Jonathan M Davis <> changed:

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--- Comment #1 from Jonathan M Davis <> 2010-10-15 09:47:59 
PDT ---
It should be noted that unlike C++ this isn't necessarily a problem in D. In
C++, each class in the class's hierarchy is constructed one by one until the
most derived class constructor is called. So, if you call a virtual function in
a constructor, the object is not in a safe state and won't even correctly know
what type it is.

In D, however, the object is in a safe state. All of the classes in its
hierarchy are properly put together with the default values for all their
variables already initialiazed, _then_ the constructors are called. So, virtual
functions will work correctly. It is perfectly safe to call them.

Now, it's quite possible that you write your class poorly and a virtual
function that you call in your constructor assumes that the super classes'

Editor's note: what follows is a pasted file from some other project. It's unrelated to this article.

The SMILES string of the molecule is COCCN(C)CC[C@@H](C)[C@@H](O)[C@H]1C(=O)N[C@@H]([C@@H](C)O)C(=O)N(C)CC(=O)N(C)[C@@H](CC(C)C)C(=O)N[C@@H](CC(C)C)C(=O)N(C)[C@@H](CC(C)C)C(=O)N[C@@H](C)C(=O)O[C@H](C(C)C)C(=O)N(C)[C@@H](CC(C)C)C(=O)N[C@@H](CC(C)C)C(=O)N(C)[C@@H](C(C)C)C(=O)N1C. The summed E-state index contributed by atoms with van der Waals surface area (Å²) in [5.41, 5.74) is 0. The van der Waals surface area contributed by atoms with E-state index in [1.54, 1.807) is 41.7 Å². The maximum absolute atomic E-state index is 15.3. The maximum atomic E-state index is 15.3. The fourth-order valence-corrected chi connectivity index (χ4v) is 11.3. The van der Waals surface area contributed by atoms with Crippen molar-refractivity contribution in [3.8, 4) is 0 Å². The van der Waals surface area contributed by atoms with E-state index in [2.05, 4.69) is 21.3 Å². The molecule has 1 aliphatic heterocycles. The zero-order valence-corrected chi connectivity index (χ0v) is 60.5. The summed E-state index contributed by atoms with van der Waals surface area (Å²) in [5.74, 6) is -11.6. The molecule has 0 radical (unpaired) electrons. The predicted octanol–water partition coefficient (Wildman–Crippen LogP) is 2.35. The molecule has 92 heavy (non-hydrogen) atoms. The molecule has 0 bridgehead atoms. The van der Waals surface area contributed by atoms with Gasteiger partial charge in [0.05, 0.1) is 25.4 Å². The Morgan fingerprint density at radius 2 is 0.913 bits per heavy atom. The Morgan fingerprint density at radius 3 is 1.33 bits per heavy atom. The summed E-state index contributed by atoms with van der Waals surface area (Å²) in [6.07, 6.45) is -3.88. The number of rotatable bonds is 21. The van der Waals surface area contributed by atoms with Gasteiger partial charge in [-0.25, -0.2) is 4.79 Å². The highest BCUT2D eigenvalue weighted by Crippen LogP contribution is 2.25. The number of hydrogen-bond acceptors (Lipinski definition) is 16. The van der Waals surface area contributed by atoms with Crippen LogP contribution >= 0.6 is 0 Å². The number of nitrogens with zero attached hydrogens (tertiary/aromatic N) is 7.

constructors have already been called, and it doesn't do what you expect, but
it's nowhere near the same problem as it is in C++. And since, unlike C++,
nearly all member functions in D are virtual, you have somewhat less control
over whether a function is or isn't virtual, and it will be that much harder to
guarantee that a function isn't virtual. You'd be restricted to private
functions and public final functions which don't override base class functions.
In many cases, that is unnecessarily restrictive.

So, while this is definitely a concern in C++, I'm not sure that there's much
pont in worrying about it in D. D has specifically been designed to avoid the
worst problems associated with calling virtual functions in a constructor.

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